Preparations for Adelaide's third worst heatwave on record are being put in place as the city and other spots get set for five consecutive days of 40 degrees Celsius or above.
The Bureau of Meteorology says Adelaide has only twice had such a run of heat in its recorded history, most recently in January 2009 and before that in 1908, with the temperature soaring above 40C for six days in a row on both occasions.
More than 20,000 emergency service personnel are on high alert, including the Country Fire Services whose crews have already been called into action.
About 40 firefighters are attending a fire in grass and scrub near Stansbury on Yorke Peninsula which has burnt about 20 hectares.
State coordinator Brenton Eden says the fire should serve as a warning to people across the state.
"A fire just started in stubble and straight out of the paddock into local vegetation so it's a timely reminder that if that was in the Adelaide Hills where the houses are spread in among the vegetation there, [there's] much greater risk," he said.
Train services cut to cope with heat
The Transport Department has cut train services to cope with the extreme heat, but trains will run normally on the Gawler, Outer Harbor and Grange lines.
Trains on the Noarlunga line will arrive at intervals of about 15 minutes instead of the usual seven, while some peak services were cut on the Belair line this morning.
The department's Graham Sibery says extra carriages will be put on to maintain capacity.
"If we have a failure and we are trying to work around it, if we've got, let's say 15 to 20 percent less train movements, it's easier for us to get around that failure," he said.
Opposition Transport spokeswoman Vickie Chapman says the new signalling systems for the electric trains are unable to handle the heat.
"It just begs the question how is it possible that we've spent all of this money and we haven't got something that's able to cope," she said.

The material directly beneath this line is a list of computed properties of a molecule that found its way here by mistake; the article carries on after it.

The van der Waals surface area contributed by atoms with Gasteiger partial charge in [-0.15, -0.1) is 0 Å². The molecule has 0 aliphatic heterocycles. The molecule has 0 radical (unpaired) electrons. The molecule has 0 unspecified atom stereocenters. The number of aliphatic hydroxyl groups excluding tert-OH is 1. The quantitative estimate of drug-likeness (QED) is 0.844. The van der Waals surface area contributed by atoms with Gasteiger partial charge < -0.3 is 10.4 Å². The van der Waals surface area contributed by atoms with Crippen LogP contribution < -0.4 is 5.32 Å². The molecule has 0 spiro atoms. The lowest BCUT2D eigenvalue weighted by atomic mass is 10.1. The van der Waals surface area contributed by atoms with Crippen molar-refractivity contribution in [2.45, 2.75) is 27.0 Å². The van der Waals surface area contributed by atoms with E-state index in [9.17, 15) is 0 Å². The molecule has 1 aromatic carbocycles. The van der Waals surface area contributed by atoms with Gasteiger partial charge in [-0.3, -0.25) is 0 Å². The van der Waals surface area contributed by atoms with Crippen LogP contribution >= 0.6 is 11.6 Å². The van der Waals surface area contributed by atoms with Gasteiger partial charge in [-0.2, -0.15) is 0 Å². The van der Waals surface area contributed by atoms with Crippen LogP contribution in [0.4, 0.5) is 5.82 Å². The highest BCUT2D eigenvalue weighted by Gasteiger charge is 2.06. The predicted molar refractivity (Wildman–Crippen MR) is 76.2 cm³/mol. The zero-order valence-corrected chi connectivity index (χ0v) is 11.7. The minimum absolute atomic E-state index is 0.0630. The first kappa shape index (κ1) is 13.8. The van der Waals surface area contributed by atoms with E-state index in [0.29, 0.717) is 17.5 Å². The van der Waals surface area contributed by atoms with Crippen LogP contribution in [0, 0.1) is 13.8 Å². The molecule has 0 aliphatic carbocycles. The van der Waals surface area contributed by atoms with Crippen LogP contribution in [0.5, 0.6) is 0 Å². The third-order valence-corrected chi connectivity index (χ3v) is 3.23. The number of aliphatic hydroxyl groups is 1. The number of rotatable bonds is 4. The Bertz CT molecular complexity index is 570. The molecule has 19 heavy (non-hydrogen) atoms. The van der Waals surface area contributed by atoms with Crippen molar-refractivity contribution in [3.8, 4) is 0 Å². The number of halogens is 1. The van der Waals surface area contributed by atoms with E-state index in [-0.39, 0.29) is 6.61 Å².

New heatwave definition includes night temperatures
If Adelaide reaches its forecast maxima this week, it will be the .
John Nairne from the BoM says heatwaves are more severe if there is no respite at night.
"Unlike Adelaide's old definition of a heatwave, we now incorporate the minimum temperature because if the minimum starts higher, we'll be into those hot temperatures sooner," he said.
"That adds to the heat that we're carrying around and also the infrastructure around us and that may actually bring it to the point where it starts to fail."
SA Ambulance service operations manager Anthony Pryzibilla says extra staff and paramedics are on standby.
He says says the workload is not expected to escalate until Wednesday or Thursday as the resilience of vulnerable people wavers.
"When you don't get the cooling effect overnight, people with pre-existing medical conditions can really start to succumb to the heat," he said.
"Dehydration takes an effect which starts affecting the medical condition and the hydration status so that's normally when they start getting into trouble."
The Red Cross has called in about 40 additional volunteers for its Adelaide and Mount Gambier offices to make phone calls to vulnerable people, such as the elderly and disabled.
Executive director Helen Connolly says more than 3000 calls will be made to clients and others who have registered for days of extreme heat.
Hot weather interrupts national junior volleyballers
The National Junior Beach Volleyball Championships have been suspended at Glenelg because of the hot weather.
More than 200 people from around Australia will compete in the four-day event.
Volleyball Australia chief executive Judy Flanagan says matches will only be played in the mornings and evenings when temperatures are below 36C.
"We have a very strong heat policy that we invoke in these situations," she said.
"Obviously the welfare and health of the participants is our number one priority above the competition itself. We will suspend play once temperatures get to 36C and beyond."
© ABC 2014
13:03 EST A Queensland juice factory is processing only half its usual volume because the citrus crop has been smaller and of higher quality, meaning less juice-grade fruit.